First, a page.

Posted in Events, Personal life, Writing

The Alchemy of Marrows

My column from the September 2019 issue of the Hawkesbury Parish News

My current stockpile of marrows from my cottage garden

“A glut! How rural!” said a city-dwelling friend when I complained about an excess of vegetable marrows.

The dictionary defines a glut as “an abundant supply – more than one could need or sell”. Some might argue that when it comes to marrows, a glut is any number above zero. At the Hawkesbury Show, auctioneer Nick Cragg always raises a laugh when he adds “and a marrow” to the list of items in a lot – you can’t give marrows away in the country at this time of year.

photo of auction in progress at Hawkesbury Village Show with Nick Cragg and Terry Walton
Country Property auctioneer Nick Cragg this year was aided by BBC Radio 2’s allotment guru Terry Walton

But each spring, knowing they’ll provide a guaranteed crop, untouched by the caterpillars and slugs that decimate brassicas, it’s hard to resist the temptation to plant them. This year, in an attempt to make the inevitable glut more interesting, my husband planted a yellow variety.

What’s more, we’ve now alighted upon a satisfying way of using them up: with the aid of a spiraliser. This hand-cranked mechanical cutting device is a bit like a giant’s equivalent of Grandma’s old-fashioned mincer.

photo of a spiraliser sideways on
The spiraliser – reminiscent of the traditional mincing machine

Position the marrow on the shaft, turn the handle, and a tangle of long, thin ribbons emerges through the cutting disc. Spiralising yellow marrows, I feel like Rumpelstiltskin spinning straw into gold in the Grimms’ fairy tale.

photo of spiraliser end on with ribbons of golden marrow
Tada! Spinning marrows into gold.

Simmer or stir fry the spirals briefly to provide the perfect vehicle for the pasta sauce of your choice. Who’d have thought the much-maligned marrow could give you three reasons to be cheerful? Courgetti spaghetti, to use the gourmet’s euphemism, counts as one of your five a day, save calories and carbs compared to pasta, and reduces your marrow stockpile.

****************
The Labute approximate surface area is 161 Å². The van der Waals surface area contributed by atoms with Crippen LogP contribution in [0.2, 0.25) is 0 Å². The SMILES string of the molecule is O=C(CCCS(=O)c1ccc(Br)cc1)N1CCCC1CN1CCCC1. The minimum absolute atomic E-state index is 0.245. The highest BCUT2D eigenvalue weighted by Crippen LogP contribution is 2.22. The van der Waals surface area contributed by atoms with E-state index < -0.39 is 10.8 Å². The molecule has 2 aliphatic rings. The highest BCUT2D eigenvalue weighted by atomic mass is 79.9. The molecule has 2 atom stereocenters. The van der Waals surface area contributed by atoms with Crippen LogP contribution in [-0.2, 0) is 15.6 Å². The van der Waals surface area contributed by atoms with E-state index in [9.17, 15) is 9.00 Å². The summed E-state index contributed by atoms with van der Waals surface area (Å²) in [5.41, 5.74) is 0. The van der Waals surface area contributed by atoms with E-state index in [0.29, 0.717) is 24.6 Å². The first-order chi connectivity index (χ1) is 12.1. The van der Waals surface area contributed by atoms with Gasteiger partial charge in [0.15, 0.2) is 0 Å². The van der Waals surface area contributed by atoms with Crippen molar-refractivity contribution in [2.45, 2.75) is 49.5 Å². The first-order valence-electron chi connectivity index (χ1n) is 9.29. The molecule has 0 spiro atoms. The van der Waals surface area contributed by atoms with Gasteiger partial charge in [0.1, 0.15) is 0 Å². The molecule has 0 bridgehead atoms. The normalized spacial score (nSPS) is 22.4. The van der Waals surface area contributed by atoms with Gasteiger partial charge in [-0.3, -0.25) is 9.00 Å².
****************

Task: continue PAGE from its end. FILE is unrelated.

So if you came home from the Hawkesbury Show with a marrow surplus to requirements, now you know what to do with it. And if you didn’t, I’m sure there’ll still be a few going begging in our household by the time you read this…


Seasonal Fiction for October

In Trick or Murder?, Sophie’s adopted village of Wendlebury Barrow must choose between Halloween and Guy Fawkes’ Night – risking the wrath of the strange new vicar, the Reverend Neep, who bans their traditional Halloween festivities. Join Sophie and friends as she tries to get to the bottom of what drives this strange fellow – and to prevent the despatch of more than just a guy on the village bonfire. For more information, and to read the first chapter for free, click here.


cover of Trick or Murder?
Available in paperback and ebook, with a lively story spanning Halloween and Guy Fawkes’ Night

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Author:

English author of warm, witty novels including the popular Sophie Sayers Village Mysteries, set in the Cotswolds. Founder and director of the Hawkesbury Upton Literature Festival. UK Ambassador for the Alliance of Independent Authors and for the children's reading charity, Read for Good. Public speaker for the Type 1 Diabetes charity JDRF.

3 thoughts on “The Alchemy of Marrows

  1. Hi Debbie,

    Lovely to meet you yesterday. I came away energised by all your great book promotion ideas and excited to come to Hawksbury Upton next year.
    Also… having read your blog post, determined to get a spiraliser!

    Thanks for taking the time to meet up.

    See you soon,

    Flic

    Sent from my iPhone

  2. I liked and left a comment but now WordPress demands Log In I’m afraid i bolted as it is all too complicated with the stuff to remember! Which email goes with what password etc. I wish computers hadn’t progressed to such security! Amusing piece and lovely seasonal photo though.

    >

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